The WDS attendees were not impressed with Donald Miller because he’s sold millions of books. They were impressed with his authenticity and the way he spoke about his faith. We will remember and admire Tess Vigeland not because she got her dream job and then quit but because she reminded us that it’s hard to dream when we’re in our dream job. We’ll remember her unfinished story. We’ll remember Gretchen Rubin saying “Non of this is scientific” as she explained her theory on how different people build habits. She didn’t pretend to have it all figured out according to some expert. She said she made sense of it in her head and she was willing so share it with us. Jia Jiang spoke about his wife telling him to get back in the game of entrepreneurship. “I gave you six not four!” were her exact words. We don’t remember what came of his business. We remember that he grew by taking risks and confronting rejection. We applauded everyone who was humble enough to tell us they didn’t have it all figured out. We applauded growth more than arriving at conclusions. We collectively ran alongside our speakers as they shared their journeys and instead of asking, “How do I get to the finish line?” we listened to their stories in silence knowing our story would look different. We were collectively ok with the journey being the destination and were just happy to hear about the journey of our friends. Trying counts just as much as succeeding.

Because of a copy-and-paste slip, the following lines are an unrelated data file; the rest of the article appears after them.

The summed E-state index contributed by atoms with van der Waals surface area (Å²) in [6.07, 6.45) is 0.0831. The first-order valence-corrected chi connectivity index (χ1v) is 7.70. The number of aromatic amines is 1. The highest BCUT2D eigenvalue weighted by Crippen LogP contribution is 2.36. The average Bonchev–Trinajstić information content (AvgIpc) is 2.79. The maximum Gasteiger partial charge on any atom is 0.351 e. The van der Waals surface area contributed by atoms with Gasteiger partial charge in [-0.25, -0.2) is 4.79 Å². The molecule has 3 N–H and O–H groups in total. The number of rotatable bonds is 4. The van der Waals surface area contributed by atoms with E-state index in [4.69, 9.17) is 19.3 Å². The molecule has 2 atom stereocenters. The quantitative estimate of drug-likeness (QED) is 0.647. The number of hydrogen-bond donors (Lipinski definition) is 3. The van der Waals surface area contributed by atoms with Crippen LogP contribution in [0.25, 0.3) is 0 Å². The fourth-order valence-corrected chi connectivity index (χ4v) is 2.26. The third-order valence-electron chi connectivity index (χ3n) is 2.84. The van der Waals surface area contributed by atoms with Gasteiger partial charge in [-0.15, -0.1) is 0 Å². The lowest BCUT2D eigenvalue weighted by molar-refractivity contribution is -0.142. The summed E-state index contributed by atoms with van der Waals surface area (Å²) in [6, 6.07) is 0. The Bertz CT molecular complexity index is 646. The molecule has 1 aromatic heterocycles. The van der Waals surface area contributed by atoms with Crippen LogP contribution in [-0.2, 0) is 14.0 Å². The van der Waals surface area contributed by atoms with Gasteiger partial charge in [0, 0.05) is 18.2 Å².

Encouragement is the default
There are places where there can be only one person at the top. At WDS the playing field is level and there are infinite resources available. It is a community that believes in abundance and lives it out by offering abundant amounts of encouragement even if you’re in the same field and could be seen as a competitor. Skepticism and comparison are the enemies of encouragement and they seemed rare at WDS. We encouraged one another and we genuinely believed in each other’s success.
Shared experiences make wacky, normal